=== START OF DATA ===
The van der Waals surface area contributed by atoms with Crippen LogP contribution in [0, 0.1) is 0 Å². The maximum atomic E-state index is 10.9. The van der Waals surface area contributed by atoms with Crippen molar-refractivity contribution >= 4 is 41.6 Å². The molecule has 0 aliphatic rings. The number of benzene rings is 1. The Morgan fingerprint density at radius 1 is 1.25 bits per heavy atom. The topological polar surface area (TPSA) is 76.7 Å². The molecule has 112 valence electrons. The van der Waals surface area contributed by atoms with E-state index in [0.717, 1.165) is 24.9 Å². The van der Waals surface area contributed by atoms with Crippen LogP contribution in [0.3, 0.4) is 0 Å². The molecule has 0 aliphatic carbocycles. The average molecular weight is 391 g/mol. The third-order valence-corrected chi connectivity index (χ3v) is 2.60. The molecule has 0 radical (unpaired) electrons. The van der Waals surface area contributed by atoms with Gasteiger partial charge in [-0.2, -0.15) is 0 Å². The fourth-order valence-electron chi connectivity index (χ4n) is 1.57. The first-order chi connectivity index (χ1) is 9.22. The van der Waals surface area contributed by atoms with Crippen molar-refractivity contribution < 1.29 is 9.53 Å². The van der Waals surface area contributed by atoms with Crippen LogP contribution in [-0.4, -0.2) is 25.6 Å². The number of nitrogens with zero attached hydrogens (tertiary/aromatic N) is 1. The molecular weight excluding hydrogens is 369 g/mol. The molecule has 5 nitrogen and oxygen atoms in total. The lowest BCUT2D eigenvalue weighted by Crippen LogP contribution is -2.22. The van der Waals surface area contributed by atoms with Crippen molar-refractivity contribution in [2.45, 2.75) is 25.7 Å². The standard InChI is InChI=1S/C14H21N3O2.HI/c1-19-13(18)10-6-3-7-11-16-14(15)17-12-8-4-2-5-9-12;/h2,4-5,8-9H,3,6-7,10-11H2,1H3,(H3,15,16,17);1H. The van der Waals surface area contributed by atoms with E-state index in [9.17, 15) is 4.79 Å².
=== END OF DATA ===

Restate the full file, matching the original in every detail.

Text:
The van der Waals surface area contributed by atoms with Crippen LogP contribution in [0, 0.1) is 0 Å². The maximum atomic E-state index is 10.9. The van der Waals surface area contributed by atoms with Crippen molar-refractivity contribution >= 4 is 41.6 Å². The molecule has 0 aliphatic rings. The number of benzene rings is 1. The Morgan fingerprint density at radius 1 is 1.25 bits per heavy atom. The topological polar surface area (TPSA) is 76.7 Å². The molecule has 112 valence electrons. The van der Waals surface area contributed by atoms with E-state index in [0.717, 1.165) is 24.9 Å². The van der Waals surface area contributed by atoms with Crippen LogP contribution in [0.3, 0.4) is 0 Å². The molecule has 0 aliphatic carbocycles. The average molecular weight is 391 g/mol. The third-order valence-corrected chi connectivity index (χ3v) is 2.60. The molecule has 0 radical (unpaired) electrons. The van der Waals surface area contributed by atoms with Gasteiger partial charge in [-0.2, -0.15) is 0 Å². The fourth-order valence-electron chi connectivity index (χ4n) is 1.57. The first-order chi connectivity index (χ1) is 9.22. The van der Waals surface area contributed by atoms with Crippen molar-refractivity contribution < 1.29 is 9.53 Å². The van der Waals surface area contributed by atoms with Crippen LogP contribution in [-0.4, -0.2) is 25.6 Å². The number of nitrogens with zero attached hydrogens (tertiary/aromatic N) is 1. The molecular weight excluding hydrogens is 369 g/mol. The molecule has 5 nitrogen and oxygen atoms in total. The lowest BCUT2D eigenvalue weighted by Crippen LogP contribution is -2.22. The van der Waals surface area contributed by atoms with Crippen molar-refractivity contribution in [2.45, 2.75) is 25.7 Å². The standard InChI is InChI=1S/C14H21N3O2.HI/c1-19-13(18)10-6-3-7-11-16-14(15)17-12-8-4-2-5-9-12;/h2,4-5,8-9H,3,6-7,10-11H2,1H3,(H3,15,16,17);1H. The van der Waals surface area contributed by atoms with E-state index in [9.17, 15) is 4.79 Å².